Group Title: Office of Educational Research bulletin.
Title: Office of Educational Research bulletin. March 2006.
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Title: Office of Educational Research bulletin. March 2006.
Uniform Title: Office of Educational Research bulletin.
Physical Description: Newspaper
Creator: Office of Educational Research, University of Florida
Publisher: Office of Educational Research, University of Florida
Publication Date: March 2006
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Bibliographic ID: UF00088878
Volume ID: VID00034
Source Institution: University of Florida
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Office of Educational Research
College of Education
March 2006

Office of Educational Research Bulletin (ORB)


Mark your calendars for the following March 2006
events at the COE!

Fien Lecture Series: Luis Moll, associate dean for
academic affairs and professor of language, reading
and culture at the University of Arizona, College of
Education will be presenting on "The Cultural
Mediation of Thinking: From Funds of Knowledge to
New Activity Systems"this Monday, March 6, 2006
at 3:30 p.m. in the Terrace Room of Norman Hall.
Samples of Moll's work may be accessed
through Maria Coady's E-Reserves page: Go to the
UF Libraries Homepage; find Course Reserves; go
to Coady's account (search by instructor's name)
and click on her Fien Lecture Series 'course,' where
three articles by Moll and colleagues are posted for
your review.

College Research Incentive Fund (CRIF)
2006: applications are due to Susie Welch at 125
Norman by 5:00p.m., Friday March 10, 2006.

B.O. Smith Professorship: proposals due to
Susie Welch at 125 Norman by 5:00p.m., Friday
March 24, 2006.

March Brown Bag: Hosted by Doreen Ross,
School of Teaching and Learning, Scientifically Valid
Research and the Scientific Method: What are the
implications for us as a research community? A
conversation based on Norman Edmund's USDOE-
IES work titled: "Report on the Relationship of the
Scientific Method to Scientifically Valid Research
and Education Research." (Look for a copy of the
report in our upcoming brown bag announcement.)
Wednesday, March 22, 12:00 to 1:00p.m., in 158
Norman. Bring your lunch; beverages and cookies
will be provided.

Guest Faculty Column New ORB Feature:
The OER is pleased to announce a new forum for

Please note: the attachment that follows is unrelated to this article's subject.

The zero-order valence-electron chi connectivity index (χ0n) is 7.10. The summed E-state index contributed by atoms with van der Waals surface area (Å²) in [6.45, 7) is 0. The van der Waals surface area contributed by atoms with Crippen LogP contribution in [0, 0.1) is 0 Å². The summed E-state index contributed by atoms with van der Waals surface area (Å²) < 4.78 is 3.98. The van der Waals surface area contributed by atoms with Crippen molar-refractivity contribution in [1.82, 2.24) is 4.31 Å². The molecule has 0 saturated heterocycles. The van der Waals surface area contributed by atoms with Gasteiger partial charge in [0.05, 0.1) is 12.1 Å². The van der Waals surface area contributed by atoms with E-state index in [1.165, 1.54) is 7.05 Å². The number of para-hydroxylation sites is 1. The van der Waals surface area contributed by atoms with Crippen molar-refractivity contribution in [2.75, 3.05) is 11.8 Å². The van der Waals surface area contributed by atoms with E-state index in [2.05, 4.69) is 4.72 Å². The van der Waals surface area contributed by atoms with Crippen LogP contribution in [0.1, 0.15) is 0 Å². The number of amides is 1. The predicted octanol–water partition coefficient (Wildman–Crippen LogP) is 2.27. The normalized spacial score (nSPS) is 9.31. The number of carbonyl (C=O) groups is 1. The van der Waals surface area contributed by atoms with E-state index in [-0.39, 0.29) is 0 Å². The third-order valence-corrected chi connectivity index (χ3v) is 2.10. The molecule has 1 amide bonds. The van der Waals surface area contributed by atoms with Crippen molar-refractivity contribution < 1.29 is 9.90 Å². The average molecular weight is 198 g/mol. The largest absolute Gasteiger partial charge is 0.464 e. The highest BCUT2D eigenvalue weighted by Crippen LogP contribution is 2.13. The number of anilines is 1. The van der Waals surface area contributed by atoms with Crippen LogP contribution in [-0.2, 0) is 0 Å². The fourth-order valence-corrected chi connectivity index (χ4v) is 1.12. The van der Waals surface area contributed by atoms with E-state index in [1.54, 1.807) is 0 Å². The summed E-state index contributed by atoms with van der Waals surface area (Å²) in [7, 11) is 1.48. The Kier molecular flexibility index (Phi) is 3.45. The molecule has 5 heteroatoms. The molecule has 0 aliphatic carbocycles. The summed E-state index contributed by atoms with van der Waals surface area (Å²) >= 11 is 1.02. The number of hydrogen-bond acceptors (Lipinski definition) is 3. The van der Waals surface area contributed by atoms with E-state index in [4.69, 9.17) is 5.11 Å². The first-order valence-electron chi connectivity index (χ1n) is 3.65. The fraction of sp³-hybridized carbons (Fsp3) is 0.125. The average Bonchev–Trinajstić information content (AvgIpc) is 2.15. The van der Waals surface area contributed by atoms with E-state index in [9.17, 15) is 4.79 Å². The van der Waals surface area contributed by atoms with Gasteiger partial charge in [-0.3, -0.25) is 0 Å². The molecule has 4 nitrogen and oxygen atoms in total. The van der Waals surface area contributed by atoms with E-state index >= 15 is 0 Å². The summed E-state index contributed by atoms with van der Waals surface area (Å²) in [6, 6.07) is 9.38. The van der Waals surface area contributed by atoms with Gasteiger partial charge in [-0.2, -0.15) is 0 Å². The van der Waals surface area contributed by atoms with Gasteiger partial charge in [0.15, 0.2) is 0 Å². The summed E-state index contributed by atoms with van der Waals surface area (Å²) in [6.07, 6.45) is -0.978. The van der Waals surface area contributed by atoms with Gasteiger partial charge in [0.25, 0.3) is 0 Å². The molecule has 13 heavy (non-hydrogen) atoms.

COE faculty to voice concerns and opinions
regarding critical issues in education today. There is

no shortage of challenges currently touching all
levels of educational policy, research, and practices.
We invite your contributions to these ongoing
debates. Our first Office of Educational Research
Bulletin guest columnist- and March Brown Bag
facilitator- Doreen Ross, shares her thoughts on the
recent FLDOE announcement regarding teacher
merit pay. What do you think... ?


Improving Our Schools through Merit Pay: A
Flawed Policy
Dorene Ross, School of Teaching and Learning

Florida policy makers have decided to reward
the most meritorious teachers (top 10%) on the
basis of their individual performance as instructors,
based when possible on students' gain scores on
the FCAT as a way to recruit and retain high quality
teachers and improve the quality of our educational
system. If this plan has merit, one would think that
educational professionals would herald it. Yet this
has not been the case. A question our policy
makers should ask themselves is why teachers and
principals are speaking out against this plan with
almost one voice. The most likely explanation is
that those who actually do the work in schools
recognize the idea as a seriously flawed and
unworkable response to the problems of
recruitment and retention of high quality teachers.
Consider just a few of the many concerns about
the implementation of this merit pay system that
might be raised. 1) In judging 10% of the teachers
as meritorious, we judge 90% as non-meritorious.
What if 75% of the teachers are meritorious? Is
this a system that will encourage or discourage the
majority of teachers? 2) FCAT is given in February.
Should we reward the teacher who taught the
children from March to June or the teacher who
taught the children from August to February? 3)
One of the research based reading programs
advocated for use in low performing schools,